-Kangaskhan is for the lower tiers. It has a Fake Out (doesn't hit as hard as Persian, but an offensive lead relys on the other moves to be useful) and can then break a team with Return/Frustration. Another guy I used a lot back in Gen IV, even in OU (not recommended now.)
Scouts: When you are uncertain who the opponent will use as their lead, send in the scout. These guys are equipped with U-Turn or Volt Change, allowing them to switch out while also dealing damage in an unfavorable situation. Some are equipped with a Scarf to make sure to outspeed, some are not. Espeon or Xatu are sometimes paired up with these guys so they can reflect hazards on the Volt/Turn.
-Genesect is currently the most used Pokemon who fits this role. The thing is excellent, as Download either gives it a powerful Thunderbolt/Flamethrower/Ice Beam for when it wants to stay in, or a powerful U-Turn for when it needs to get the hell out of there. This guy is currently in use on my main OU team in this role. He does not dissapoint.
-Mienshao is not usually equipped with a Scarf, but it still performs well in this role. Fake Out gets some early damage and then it can U-Turn out of there. It also has the power to stay in and do damage with STAB Hi Jump Kick when the situation is to its advantage.
-Flygon was famous for this role back in Gen IV and it still gets this is Gen V UU. Base 100 Speed, decent power, and U-Turn all makes it an excellent scout.
-Ambipom (and Persian in NU) also fit the description. But they have more tools than the average scout, at the cost of a bit less power behind their other attacks and a good deal less bulk. First off is STAB+Technician boosted Fake Out, which takes a good chunk out of the opponent's HP right away. Second is Taunt, which shuts down hazards. And they get the standard scout move of U-Turn also. They don't need to carry a Scarf thanks to high Speed, which is good because a Scarf sucks with Fake Out.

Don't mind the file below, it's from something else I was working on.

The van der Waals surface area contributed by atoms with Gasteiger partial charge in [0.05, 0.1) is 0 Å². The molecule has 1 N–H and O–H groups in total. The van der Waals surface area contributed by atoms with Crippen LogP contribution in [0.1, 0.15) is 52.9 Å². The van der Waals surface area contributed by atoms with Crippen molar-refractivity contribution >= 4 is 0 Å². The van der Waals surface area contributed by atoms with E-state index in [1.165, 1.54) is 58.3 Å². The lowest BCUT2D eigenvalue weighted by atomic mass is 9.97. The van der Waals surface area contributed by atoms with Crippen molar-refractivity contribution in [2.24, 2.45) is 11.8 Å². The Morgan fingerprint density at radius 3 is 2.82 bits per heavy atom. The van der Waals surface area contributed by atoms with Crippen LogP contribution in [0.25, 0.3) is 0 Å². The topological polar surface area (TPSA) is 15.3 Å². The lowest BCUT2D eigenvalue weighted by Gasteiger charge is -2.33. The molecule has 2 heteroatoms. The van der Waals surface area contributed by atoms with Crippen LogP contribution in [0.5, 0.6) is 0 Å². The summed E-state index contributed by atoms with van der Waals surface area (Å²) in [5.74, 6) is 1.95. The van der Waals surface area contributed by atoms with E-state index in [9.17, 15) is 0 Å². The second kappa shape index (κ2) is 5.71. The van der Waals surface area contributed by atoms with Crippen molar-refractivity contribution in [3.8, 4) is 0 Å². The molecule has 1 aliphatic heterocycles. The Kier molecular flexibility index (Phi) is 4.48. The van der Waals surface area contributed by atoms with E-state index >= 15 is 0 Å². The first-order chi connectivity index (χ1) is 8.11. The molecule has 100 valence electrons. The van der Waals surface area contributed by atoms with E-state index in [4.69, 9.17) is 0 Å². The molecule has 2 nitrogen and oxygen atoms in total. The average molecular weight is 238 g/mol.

Set-up leads: The opponent brings in the wimpy Forretress so you take advantage of this by using a Pokemon that uses a set-up attack (after a Substitute usually). This is very risky as set-up sweepers are usually better when their counters are taken down, but this can be well worth the risk if your opponent doesn't have the counter to your set-up sweeper. You can sweep through a good number of the team, if not go right out and 6-0 them.
-Gyarados is my favorite. I've gotten more 6-0 sweeps with him than I have for any other Pokemon. This is thanks to Moxie, meaning a weak lead will be the downfall of your opponent. Instead of Substitute it can use Taunt, which also shuts down hazards. Pretty cool. Unfortunate thing is a x4 weakness to Electric, meaning Forretress's Volt Change will hurt. But this guy is definately worth it.
-Contrary Serperior might not be released yet, but when it is, watch out. Just fire those Leaf Storms and get powerful right off the bat.
-Cloyster is the guy I don't use but who has screwed me over enough to always lead with a Cloyster counter when my opponent has one on their team. Sets up Shell Smash and goes for the sweep. Interesting thing is it also has Rapid Spin and two Entry hazards. While they shouldn't be used on the same set I think, they can make your opponent unsure of what set you are using.